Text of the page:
The readings for today’s Mass were: 

Reading 1 JER 31:7-9

Thus says the LORD:
Shout with joy for Jacob,
exult at the head of the nations;
proclaim your praise and say:
The LORD has delivered his people,
the remnant of Israel.
Behold, I will bring them back
from the land of the north;
I will gather them from the ends of the world,
with the blind and the lame in their midst,
the mothers and those with child;
they shall return as an immense throng.
They departed in tears,
but I will console them and guide them;
I will lead them to brooks of water,
on a level road, so that none shall stumble.
For I am a father to Israel,
Ephraim is my first-born.

Responsorial Psalm PS 126:1-2, 2-3, 4-5, 6

R. (3) The Lord has done great things for us; we are filled with joy.
When the LORD brought back the captives of Zion,
we were like men dreaming.
Then our mouth was filled with laughter,
and our tongue with rejoicing.
R. The Lord has done great things for us; we are filled with joy.
Then they said among the nations,
“The LORD has done great things for them.”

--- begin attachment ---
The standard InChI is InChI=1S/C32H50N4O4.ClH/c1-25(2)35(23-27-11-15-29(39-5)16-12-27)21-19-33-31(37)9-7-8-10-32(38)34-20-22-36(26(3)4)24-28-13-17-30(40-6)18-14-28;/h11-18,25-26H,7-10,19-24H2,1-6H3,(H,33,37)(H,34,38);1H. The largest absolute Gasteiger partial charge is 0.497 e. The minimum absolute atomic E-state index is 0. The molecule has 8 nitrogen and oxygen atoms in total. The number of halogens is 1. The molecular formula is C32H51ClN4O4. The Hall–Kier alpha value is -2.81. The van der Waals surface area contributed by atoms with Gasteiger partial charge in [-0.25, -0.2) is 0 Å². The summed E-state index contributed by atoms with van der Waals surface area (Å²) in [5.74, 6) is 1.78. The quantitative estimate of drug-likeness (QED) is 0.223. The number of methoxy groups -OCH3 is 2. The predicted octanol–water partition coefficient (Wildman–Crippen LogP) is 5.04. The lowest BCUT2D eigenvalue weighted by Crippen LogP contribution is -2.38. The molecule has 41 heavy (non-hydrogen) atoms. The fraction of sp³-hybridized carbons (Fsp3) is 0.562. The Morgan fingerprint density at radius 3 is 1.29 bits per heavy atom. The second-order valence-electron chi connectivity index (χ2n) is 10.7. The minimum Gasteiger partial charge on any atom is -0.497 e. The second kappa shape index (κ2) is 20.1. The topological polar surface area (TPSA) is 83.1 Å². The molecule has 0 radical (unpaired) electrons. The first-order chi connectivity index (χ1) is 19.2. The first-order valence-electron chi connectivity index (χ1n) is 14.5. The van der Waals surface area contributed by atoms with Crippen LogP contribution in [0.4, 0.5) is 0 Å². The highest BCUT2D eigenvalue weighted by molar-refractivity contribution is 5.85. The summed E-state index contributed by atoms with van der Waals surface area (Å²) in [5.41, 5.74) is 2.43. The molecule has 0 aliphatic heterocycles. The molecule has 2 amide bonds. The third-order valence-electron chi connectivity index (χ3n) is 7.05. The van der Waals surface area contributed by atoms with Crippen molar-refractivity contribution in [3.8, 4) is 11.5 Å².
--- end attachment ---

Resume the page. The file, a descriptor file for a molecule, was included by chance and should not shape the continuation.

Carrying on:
The LORD has done great things for us;
we are glad indeed.
R. The Lord has done great things for us; we are filled with joy.
Restore our fortunes, O LORD,
like the torrents in the southern desert.
Those that sow in tears
shall reap rejoicing.
R. The Lord has done great things for us; we are filled with joy.
Although they go forth weeping,
carrying the seed to be sown,
They shall come back rejoicing,
carrying their sheaves.
R. The Lord has done great things for us; we are filled with joy.

Reading 2 HEB 5:1-6

Brothers and sisters:
Every high priest is taken from among men
and made their representative before God,
to offer gifts and sacrifices for sins.
He is able to deal patiently with the ignorant and erring,
for he himself is beset by weakness
and so, for this reason, must make sin offerings for himself
as well as for the people.
No one takes this honor upon himself
but only when called by God,
just as Aaron was.